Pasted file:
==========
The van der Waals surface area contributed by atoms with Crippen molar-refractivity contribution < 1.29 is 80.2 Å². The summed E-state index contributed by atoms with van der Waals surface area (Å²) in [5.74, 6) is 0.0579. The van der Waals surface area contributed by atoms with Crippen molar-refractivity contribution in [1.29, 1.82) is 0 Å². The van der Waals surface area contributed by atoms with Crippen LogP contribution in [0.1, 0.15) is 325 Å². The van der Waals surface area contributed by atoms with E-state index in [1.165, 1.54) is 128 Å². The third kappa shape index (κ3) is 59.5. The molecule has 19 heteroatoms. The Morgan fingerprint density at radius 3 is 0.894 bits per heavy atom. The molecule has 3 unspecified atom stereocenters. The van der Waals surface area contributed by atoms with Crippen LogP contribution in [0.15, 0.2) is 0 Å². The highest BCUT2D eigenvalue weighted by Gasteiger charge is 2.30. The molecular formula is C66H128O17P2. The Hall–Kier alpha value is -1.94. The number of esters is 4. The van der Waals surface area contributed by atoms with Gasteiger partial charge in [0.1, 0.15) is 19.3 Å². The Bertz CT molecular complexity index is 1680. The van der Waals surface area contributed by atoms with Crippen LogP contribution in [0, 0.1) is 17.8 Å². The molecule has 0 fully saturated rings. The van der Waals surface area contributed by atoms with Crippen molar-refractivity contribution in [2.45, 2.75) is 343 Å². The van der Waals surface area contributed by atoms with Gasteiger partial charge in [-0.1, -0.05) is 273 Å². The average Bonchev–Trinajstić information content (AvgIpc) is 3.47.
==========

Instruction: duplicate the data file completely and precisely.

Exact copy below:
The van der Waals surface area contributed by atoms with Crippen molar-refractivity contribution < 1.29 is 80.2 Å². The summed E-state index contributed by atoms with van der Waals surface area (Å²) in [5.74, 6) is 0.0579. The van der Waals surface area contributed by atoms with Crippen molar-refractivity contribution in [1.29, 1.82) is 0 Å². The van der Waals surface area contributed by atoms with Crippen LogP contribution in [0.1, 0.15) is 325 Å². The van der Waals surface area contributed by atoms with E-state index in [1.165, 1.54) is 128 Å². The third kappa shape index (κ3) is 59.5. The molecule has 19 heteroatoms. The Morgan fingerprint density at radius 3 is 0.894 bits per heavy atom. The molecule has 3 unspecified atom stereocenters. The van der Waals surface area contributed by atoms with Crippen LogP contribution in [0.15, 0.2) is 0 Å². The highest BCUT2D eigenvalue weighted by Gasteiger charge is 2.30. The molecular formula is C66H128O17P2. The Hall–Kier alpha value is -1.94. The number of esters is 4. The van der Waals surface area contributed by atoms with Gasteiger partial charge in [0.1, 0.15) is 19.3 Å². The Bertz CT molecular complexity index is 1680. The van der Waals surface area contributed by atoms with Crippen LogP contribution in [0, 0.1) is 17.8 Å². The molecule has 0 fully saturated rings. The van der Waals surface area contributed by atoms with Crippen molar-refractivity contribution in [2.45, 2.75) is 343 Å². The van der Waals surface area contributed by atoms with Gasteiger partial charge in [-0.1, -0.05) is 273 Å². The average Bonchev–Trinajstić information content (AvgIpc) is 3.47.